By Fred Weissberg, edited by Elliott Long


The third generation of smiths who went by the art name of Tsunahiro belonged to what is known as the Sue-Soshu period of swordmaking. This is the name given to the Soshu smiths who worked from the beginning of the Muromachi Era. This name corresponds to the term Oei-Bizen, the name given to the smiths of Bizen at this same period of time. The unification of the two courts was achieved in the 1392 and the fifth day of the seventh month of the following year is counted as the starting point of the Oei Era and thus the beginning of the Muromachi Period.


The overall workmanship of blades made in the Soshu tradition does not, as a rule, measure up to the Soshu blades made during the Kamakura and Nambokucho Eras. This is particularly true of the early Sue-Soshu smiths. Around 1532 there came a smith who is considered to be the best of the Sue-Soshu smiths and the pillar of the Sue-Soshu group. His name was Tsunahiro. The generally accepted school of thought is that the yondai Soshu Masahiro received the character "Tsuna" from the Daimyo Lord of the Hojo Kei, Hojo Ujitsuna; thus changing his name to Tsunahiro. Some believe that it was, in fact, the smith Hiromasa who was thus honored. The final decision is still under discussion and perhaps further research in the future will decide which is correct.


In either event, the quality of this smith's work in highly regarded and thus the Tsunahiro line was established and would continue into and through the Shinshinto Era. The family name of the Tsunahiro line was Yamamura and the first generation worked in Odawara for the Hojo Kei as has been noted. The third generation Tsunahiro's family name was Yamamura Soumonojo and he lived in the Ogigaya section of Kamakura. Later, at the request of the Lord of the Tsugaru Han, he moved there and made three hundred daisho for this Daimyo. He finished this work in Keicho 11 (1606) and returned to his home Kuni. He made works in midareba, hitatsura, and suguba ko-midareba. Many of his blades have horimono, as do the works of the entire Tsunahiro line of smiths. He died on the 27th day of February in the 9th year of Kanei (1632) at the age of 91.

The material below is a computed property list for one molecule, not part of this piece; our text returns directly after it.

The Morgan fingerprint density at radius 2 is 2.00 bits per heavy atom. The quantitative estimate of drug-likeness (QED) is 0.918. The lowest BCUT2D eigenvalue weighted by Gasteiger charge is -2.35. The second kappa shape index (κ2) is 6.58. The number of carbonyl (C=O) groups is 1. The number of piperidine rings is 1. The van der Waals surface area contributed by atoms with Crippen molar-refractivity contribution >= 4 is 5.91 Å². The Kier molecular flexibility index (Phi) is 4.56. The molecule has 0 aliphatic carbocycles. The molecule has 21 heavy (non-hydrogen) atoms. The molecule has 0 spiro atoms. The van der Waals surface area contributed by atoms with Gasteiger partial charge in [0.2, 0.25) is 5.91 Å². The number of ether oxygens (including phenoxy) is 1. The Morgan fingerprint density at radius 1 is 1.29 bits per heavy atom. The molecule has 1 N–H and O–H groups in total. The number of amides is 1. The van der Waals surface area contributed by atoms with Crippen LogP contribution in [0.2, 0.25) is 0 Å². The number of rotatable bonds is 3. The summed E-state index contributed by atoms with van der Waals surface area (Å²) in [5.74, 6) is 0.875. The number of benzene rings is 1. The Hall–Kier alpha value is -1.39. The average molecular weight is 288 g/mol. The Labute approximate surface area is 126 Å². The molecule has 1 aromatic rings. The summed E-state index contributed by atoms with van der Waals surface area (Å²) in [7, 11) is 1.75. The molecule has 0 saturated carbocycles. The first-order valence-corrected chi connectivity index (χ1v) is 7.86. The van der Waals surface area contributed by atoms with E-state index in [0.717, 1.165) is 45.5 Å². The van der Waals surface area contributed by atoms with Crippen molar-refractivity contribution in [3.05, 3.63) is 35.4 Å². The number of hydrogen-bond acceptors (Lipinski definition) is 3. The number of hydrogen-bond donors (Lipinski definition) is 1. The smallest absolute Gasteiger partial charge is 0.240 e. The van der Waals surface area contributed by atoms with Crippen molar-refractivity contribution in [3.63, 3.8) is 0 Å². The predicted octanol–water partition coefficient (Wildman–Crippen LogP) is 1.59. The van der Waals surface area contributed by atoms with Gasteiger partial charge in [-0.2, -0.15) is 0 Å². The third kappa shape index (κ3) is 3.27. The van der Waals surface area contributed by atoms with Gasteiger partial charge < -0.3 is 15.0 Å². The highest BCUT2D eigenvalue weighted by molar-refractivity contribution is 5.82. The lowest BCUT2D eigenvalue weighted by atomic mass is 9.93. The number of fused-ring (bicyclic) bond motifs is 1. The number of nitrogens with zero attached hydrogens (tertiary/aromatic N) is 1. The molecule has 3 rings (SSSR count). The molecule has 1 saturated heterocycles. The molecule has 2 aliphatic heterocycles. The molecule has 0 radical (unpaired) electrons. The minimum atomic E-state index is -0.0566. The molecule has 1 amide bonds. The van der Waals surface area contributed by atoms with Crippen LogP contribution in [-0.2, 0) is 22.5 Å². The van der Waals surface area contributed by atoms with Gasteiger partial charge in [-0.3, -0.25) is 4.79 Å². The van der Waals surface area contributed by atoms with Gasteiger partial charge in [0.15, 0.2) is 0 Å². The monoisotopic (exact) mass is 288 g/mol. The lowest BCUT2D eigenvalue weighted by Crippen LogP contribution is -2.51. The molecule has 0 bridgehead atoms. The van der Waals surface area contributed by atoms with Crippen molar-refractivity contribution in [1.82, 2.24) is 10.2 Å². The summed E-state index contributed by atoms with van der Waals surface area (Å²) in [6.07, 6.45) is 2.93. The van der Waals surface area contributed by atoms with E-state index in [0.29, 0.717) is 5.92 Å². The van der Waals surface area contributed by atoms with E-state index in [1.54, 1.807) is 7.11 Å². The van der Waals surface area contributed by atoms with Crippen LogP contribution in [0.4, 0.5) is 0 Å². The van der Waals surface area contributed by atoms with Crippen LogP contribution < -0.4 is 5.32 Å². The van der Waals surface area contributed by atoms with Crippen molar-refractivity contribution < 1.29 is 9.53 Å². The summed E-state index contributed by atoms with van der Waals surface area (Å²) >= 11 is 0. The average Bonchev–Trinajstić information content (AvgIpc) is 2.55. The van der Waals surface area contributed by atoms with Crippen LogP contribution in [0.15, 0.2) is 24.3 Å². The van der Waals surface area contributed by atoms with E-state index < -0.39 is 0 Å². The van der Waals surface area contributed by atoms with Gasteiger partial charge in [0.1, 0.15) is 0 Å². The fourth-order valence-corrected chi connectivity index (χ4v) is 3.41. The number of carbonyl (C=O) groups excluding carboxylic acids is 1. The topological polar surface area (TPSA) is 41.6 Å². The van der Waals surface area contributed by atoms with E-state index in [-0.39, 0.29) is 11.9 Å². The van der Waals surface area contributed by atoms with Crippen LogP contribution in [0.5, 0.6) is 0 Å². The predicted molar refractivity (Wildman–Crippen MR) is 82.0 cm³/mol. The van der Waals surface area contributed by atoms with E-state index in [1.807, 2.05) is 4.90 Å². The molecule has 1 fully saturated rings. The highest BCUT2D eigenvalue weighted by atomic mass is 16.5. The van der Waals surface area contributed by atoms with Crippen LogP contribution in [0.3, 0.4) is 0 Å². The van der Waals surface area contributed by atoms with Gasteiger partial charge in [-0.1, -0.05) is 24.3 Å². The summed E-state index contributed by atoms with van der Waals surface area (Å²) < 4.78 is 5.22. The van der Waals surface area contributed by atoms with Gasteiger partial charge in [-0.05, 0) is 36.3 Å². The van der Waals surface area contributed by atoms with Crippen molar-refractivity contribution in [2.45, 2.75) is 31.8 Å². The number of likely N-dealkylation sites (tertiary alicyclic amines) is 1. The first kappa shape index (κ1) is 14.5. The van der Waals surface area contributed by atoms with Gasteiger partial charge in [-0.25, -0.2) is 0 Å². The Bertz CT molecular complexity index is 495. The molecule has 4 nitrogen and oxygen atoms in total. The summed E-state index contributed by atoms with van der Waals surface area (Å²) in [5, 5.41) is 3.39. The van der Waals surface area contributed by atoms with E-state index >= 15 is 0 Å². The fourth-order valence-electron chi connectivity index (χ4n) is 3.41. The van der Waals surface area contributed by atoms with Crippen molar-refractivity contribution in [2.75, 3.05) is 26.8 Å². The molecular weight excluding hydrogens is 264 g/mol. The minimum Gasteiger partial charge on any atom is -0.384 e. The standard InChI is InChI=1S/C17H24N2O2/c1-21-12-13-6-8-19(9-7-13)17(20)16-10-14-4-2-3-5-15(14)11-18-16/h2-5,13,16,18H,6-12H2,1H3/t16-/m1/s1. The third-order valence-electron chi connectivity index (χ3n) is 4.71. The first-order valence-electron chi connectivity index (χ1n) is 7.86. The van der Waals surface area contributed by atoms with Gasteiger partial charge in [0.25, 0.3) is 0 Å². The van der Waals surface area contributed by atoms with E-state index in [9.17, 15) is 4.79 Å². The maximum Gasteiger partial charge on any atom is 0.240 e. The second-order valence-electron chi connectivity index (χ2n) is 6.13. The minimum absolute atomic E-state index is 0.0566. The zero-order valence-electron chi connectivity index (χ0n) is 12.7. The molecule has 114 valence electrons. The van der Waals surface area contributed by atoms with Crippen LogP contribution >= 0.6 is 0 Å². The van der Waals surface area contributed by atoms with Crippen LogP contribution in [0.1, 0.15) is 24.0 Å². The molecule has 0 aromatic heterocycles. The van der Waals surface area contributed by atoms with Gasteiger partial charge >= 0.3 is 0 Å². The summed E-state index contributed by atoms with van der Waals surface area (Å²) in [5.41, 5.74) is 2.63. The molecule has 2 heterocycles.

Sugata: As for katana there are some that are around 2 shaku 1 or 2 sun (about 63 cm to 67 cm), and there are also some long ones of around 2 shaku 5 or 6 sun (about 76 cm to 79 cm). The sori is shallow and is a saki sori style. Those in which the mihaba is wide have a tendency for the kissaki to be elongated.

Tanto with about the same dimensions as in the previous period are the most common. There are various types such as some with a very strong saki zori and some with takenoko sori that are around 8 sun 5 bu (25.8 cm) like those of the master smith, Rai Kunitoshi of Yamashiro. There are also some that are called sun-zumori (short) yoroi doshi in which the length is about 7 sun (21.2 cm).


Jitetsu: The jigane is hard and does not differ significantly from the Soshu tradition of the earlier periods. Itame mixed with mokume hada, which is inclined to become a coarse O-hada.


Hamon: He worked in several styles of Hamon. Examples can be found with midare-ba, hitatsura, and suguba ko-midare. Generally a lot of nie will not be found and when it is, it tends to be detached and uneven.


Boshi: Tends to be midare-komi with a long kaeri.


Horimono: Various types of Kurikara (dragons around ken swords) are the most common. Bonji, kuwagata and Rendai can also often be found.


Nakago: Katana with kurijiri are common and tanto with the typical Soshu style tango are also often encountered.






Hiromasa Katate-uchi